Heller 1/72 C-121A Constellation "Berlin"

KIT #: 80382
DECALS: One option
REVIEWER: Scott Van Aken
NOTES: 1999 release


The Lockheed Constellation ("Connie") is a propeller-driven, four-engined airliner built by Lockheed Corporation starting in 1943. The Constellation series was the first pressurized-cabin civil airliner series to go into widespread use. Its pressurized cabin enabled commercial passengers to fly well above most bad weather for the first time, thus significantly improving the general safety and ease of air travel.

Several different models of the Constellation series were produced, although they all featured the distinctive triple-tail and dolphin-shaped fuselage. Most were powered by four 18-cylinder Wright R-3350 Duplex-Cyclones. In total, 856 were produced between 1943 and 1958 at Lockheed's plant in Burbank, California, and used as both a civil airliner and as a military and civilian cargo transport. Among their famous uses was during the Berlin and the Biafran airlifts. Three served as the presidential aircraft for Dwight D. Eisenhower, one of which is featured at the National Museum of the United States Air Force.


This kit was initially released in 1982 as an L-749 in Air France livery and later in Pan Am markings. This 1999 re-issue replaced the civil livery with a USAF decal sheet for a single aircraft that operated during the Berlin Air Lift of 1948.

This is an 'old school' kit with raised panel lines as few kits had engraved detailing back in the early 1980s. It is a fairly simple kit in terms of parts count. The instructions start you off with building up the engine nacelles. Engine faces are fairly simplistic and trapped between the two nacelles. The cockpit if fairly well appointed with seats, controls and an instrument panel that accepts a decal. Frankly, little will be seen through the somewhat thick clear parts. There is no cabin detail so it is best to paint that black. After the cockpit assembly has been painted, the nose gear is attached.

Next, the tailplanes are built up. Then the cabin windows are installed and the cockpit trapped between the fuselage halves. This kit requires 115grams of weight so stuff in as much as you can as far forward as possible. There is a lot of room for it. Meanwhile the main landing gear is built and installed in the lower wing.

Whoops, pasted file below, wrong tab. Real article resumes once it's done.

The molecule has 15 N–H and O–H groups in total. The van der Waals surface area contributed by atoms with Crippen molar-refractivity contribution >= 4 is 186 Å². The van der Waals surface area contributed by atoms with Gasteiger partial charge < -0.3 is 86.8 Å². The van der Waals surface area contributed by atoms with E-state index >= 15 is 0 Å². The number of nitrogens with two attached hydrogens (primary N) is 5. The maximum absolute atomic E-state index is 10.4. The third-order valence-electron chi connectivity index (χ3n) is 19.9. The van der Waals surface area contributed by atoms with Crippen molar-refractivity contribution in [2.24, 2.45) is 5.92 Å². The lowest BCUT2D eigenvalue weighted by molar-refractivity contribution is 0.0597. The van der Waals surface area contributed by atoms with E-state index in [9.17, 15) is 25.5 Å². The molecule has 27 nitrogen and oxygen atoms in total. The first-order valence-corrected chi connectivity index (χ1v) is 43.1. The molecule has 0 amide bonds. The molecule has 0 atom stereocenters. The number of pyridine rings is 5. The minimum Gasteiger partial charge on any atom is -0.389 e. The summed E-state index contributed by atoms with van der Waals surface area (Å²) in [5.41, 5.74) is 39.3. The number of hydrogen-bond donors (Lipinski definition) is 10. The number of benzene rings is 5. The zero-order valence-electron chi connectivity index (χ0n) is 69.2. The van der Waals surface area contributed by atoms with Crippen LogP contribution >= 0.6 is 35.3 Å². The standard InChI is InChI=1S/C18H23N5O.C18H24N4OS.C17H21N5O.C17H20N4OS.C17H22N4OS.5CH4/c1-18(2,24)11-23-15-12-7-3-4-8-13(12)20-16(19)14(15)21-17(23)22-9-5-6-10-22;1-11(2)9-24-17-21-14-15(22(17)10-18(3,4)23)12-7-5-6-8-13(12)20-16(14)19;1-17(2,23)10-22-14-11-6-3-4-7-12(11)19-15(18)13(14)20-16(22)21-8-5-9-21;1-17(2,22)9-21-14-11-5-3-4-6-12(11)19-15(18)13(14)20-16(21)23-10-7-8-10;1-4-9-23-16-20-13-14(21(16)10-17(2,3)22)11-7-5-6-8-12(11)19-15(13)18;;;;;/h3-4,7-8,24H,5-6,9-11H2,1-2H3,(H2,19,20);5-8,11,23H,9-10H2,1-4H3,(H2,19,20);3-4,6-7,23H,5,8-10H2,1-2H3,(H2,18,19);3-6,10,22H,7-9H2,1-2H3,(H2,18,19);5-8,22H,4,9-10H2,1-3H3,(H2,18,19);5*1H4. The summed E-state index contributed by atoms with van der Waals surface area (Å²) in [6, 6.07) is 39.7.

Then one assembles and attaches the wing, which consists of a lower center section out past the engines with separate lower outer wing panels. The upper wing halves are a single piece on either side. At this time, the cockpit transparency and upper fuselage antennas are glued in place. Then the engine assemblies and nose cone is glued on. Finally, all the gear doors and lower fuselage antennas are attached.

The kit instructions are only 11 nicely drawn construction steps. All paint information is in Heller paint numbers. Fortunately, the aircraft itself is overall unpainted metal. The painting and decals instructions are a separate sheet. Decals are very nicely printed and fairly matte. There is just the lone option, but it is fairly colorful. There are aftermarket decals out there if you want something different, though they are airline liveries.


This will make into a pretty large aircraft. While detailing isn't up to modern standards, there isn't another kit of this plane in this scale out there. Probably the weakest part of the kit are the engines and props. There are aftermarket sets for these and I'd recommend them if you want a higher level of detail.



October 2022 

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